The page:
Ultimately, they are one of the most environmentally friendly technologies on the market.
9. What is the difference between Air to water and Ground Source Heat Pumps?
Air to water heat pumps source their heat from the air, while ground source heat pumps source their heat from the ground. This means ground source heat pumps are slightly more efficient that air to water heat pumps due to the ground’s constant temperature of 10-13 degrees Celsius year-round.
A Ground Source Heatpump is sited inside the property so more space will be required than an Air Source version. Both will require space for a hot water storage cylinder and quite often a buffer store or/and a hydraulic unit.
1) What is MCS?
MCS is the Microgeneration Certification Scheme, an independent scheme certifying microgeneration / low-carbon products and installers supported by the Department of Energy and Climate Change.
From heat pumps to solar panels, MCS creates and maintains standards which allow for the certification of products, installers, and their installations.
Installers who fit renewable products such as heat pumps can become registered under the scheme, which certifies your qualifications.
2) What is the benefit of MCS?
MCS demonstrates that the technology fitted by the installer is specified, installed, and maintained correctly. It is a mark of standard which ensures safety and competence.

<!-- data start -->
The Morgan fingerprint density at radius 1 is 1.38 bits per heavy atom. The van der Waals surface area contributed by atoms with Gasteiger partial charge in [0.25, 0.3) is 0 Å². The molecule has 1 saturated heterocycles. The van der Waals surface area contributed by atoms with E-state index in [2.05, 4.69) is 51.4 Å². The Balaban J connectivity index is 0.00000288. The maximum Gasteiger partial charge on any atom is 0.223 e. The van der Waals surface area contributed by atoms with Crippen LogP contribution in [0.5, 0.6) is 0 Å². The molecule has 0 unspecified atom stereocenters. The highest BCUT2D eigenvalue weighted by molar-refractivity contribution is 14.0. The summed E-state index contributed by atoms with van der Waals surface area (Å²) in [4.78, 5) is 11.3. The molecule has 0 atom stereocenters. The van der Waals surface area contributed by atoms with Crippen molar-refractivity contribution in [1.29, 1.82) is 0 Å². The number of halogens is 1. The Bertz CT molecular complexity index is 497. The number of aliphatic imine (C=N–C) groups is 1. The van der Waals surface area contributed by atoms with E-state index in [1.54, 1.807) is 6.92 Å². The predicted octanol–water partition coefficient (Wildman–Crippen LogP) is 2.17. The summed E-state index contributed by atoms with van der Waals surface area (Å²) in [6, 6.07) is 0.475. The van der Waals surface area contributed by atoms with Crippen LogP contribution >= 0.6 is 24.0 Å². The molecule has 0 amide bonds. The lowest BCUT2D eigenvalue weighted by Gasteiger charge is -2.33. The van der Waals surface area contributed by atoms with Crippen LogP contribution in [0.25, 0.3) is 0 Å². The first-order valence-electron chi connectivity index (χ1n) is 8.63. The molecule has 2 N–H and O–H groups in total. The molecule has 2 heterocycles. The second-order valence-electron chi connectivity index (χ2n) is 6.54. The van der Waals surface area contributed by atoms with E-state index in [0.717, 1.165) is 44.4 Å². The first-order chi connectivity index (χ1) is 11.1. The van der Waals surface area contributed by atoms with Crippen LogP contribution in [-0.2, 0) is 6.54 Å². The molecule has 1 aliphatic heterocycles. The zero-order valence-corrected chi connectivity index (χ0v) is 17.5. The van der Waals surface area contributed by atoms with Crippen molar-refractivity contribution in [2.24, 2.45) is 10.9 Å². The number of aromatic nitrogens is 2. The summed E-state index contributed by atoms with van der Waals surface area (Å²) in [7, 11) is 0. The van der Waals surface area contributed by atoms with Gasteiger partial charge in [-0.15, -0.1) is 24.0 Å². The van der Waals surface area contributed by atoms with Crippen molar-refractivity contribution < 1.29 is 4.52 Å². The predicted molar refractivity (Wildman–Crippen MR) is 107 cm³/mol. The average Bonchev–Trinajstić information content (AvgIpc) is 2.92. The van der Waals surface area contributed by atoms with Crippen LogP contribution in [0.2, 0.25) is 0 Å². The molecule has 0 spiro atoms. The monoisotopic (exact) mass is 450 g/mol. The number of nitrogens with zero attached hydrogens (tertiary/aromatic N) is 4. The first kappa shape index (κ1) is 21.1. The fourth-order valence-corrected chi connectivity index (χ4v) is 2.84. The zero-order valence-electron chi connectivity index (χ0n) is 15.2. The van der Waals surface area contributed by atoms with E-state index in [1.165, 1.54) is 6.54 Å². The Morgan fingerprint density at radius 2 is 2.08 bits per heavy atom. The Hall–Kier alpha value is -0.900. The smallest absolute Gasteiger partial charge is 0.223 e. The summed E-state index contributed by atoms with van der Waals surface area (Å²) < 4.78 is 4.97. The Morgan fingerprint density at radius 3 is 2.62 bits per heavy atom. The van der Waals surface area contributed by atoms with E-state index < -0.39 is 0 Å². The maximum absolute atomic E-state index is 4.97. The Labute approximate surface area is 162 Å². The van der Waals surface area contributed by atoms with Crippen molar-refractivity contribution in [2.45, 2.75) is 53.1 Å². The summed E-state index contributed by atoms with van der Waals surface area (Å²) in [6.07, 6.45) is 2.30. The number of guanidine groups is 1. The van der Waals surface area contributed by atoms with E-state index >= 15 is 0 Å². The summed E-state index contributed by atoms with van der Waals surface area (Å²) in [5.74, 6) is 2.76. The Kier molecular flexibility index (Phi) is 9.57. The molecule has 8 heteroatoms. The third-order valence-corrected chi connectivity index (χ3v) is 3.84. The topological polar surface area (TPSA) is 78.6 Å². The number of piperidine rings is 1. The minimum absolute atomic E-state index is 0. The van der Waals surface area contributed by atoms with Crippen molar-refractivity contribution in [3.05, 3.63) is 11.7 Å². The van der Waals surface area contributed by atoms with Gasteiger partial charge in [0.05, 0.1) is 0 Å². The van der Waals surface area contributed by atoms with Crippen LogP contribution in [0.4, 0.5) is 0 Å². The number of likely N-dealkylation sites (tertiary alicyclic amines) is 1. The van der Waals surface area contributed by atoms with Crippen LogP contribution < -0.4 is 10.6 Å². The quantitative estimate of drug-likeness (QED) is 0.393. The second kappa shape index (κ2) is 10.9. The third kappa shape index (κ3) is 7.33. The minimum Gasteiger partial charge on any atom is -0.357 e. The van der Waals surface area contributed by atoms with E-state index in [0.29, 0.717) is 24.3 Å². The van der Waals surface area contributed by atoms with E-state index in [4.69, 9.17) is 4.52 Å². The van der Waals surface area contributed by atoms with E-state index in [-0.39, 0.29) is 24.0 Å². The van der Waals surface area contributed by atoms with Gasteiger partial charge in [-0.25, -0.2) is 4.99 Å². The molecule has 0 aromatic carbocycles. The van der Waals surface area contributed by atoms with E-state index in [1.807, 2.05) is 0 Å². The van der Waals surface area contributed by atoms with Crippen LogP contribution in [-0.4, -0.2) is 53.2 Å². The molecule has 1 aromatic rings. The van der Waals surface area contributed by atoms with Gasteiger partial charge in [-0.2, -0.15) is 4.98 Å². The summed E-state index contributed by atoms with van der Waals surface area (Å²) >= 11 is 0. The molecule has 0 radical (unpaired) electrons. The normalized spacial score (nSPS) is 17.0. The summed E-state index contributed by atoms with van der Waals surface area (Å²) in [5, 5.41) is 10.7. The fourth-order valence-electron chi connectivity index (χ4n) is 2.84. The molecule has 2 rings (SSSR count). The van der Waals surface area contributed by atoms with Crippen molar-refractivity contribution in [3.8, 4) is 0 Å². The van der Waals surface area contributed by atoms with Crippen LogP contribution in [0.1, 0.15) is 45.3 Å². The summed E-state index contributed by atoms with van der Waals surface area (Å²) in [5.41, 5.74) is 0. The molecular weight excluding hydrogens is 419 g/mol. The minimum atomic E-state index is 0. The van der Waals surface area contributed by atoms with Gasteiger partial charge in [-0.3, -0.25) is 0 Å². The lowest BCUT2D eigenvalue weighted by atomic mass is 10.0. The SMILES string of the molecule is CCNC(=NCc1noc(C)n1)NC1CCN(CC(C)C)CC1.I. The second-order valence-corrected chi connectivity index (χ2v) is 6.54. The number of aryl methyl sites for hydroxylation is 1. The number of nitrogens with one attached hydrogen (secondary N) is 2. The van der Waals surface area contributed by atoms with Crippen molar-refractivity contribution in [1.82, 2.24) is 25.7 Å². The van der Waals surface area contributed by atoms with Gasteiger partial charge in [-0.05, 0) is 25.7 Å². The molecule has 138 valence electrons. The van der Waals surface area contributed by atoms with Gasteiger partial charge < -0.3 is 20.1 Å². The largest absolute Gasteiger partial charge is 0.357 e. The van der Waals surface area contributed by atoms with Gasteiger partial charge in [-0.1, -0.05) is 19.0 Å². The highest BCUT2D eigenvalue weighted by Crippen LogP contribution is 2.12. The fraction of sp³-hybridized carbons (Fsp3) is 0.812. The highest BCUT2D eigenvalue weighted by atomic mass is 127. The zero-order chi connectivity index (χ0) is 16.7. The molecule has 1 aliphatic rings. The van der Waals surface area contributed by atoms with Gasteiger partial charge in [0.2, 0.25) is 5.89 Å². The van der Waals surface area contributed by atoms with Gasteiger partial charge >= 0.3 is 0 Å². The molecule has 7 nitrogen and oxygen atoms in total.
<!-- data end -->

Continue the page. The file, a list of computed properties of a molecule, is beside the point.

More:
For customers, MCS provides assurance that these standards are upheld when fitting renewable technologies and, for installers, the certification makes them more desirable to customers.
3) How can I offer MCS?
If you want to become MCS certified, you should first identify which Certification Body you wish to be a member of. Certification Bodies are independent, third party organisations who carry out the assessment and guide you through the process.
Each Certification Body has different prices for becoming certified, and different timescales for the assessment.
All MCS Installers will be assessed against the NCS 001 standard and the specific technical Standard for the technology you wish to become certified for.
Becoming MCS certified requires 4 elements; a commitment to quality workmanship, a commitment to customer care, demonstration of competency, and a commitment to continual improvement through the deployment of an effective management system.
For more information, visit the MCS website: www.mcscertified.com/
4) What can I do if I don’t have MCS but the customer wants to take advantage of government incentives?
You can subcontract to an MCS registered installation company; however, the standard of work must still meet the MCS requirements.
You can fit a Heat pump without being MCS registered but your customer would not be able to receive any of the available grants or incentives.
5) How is Worcester supporting installers with the MCS scheme?
Worcester Bosch runs the MCS Made Easy programme, which is designed to help installers prepare for their MCS accreditation assessments.
To become MCS certified, installers must complete the Energy Efficiency course as well as the QCF mapped solar and heat pump courses that are available for installers looking to gain approved competency for requirements with MCS.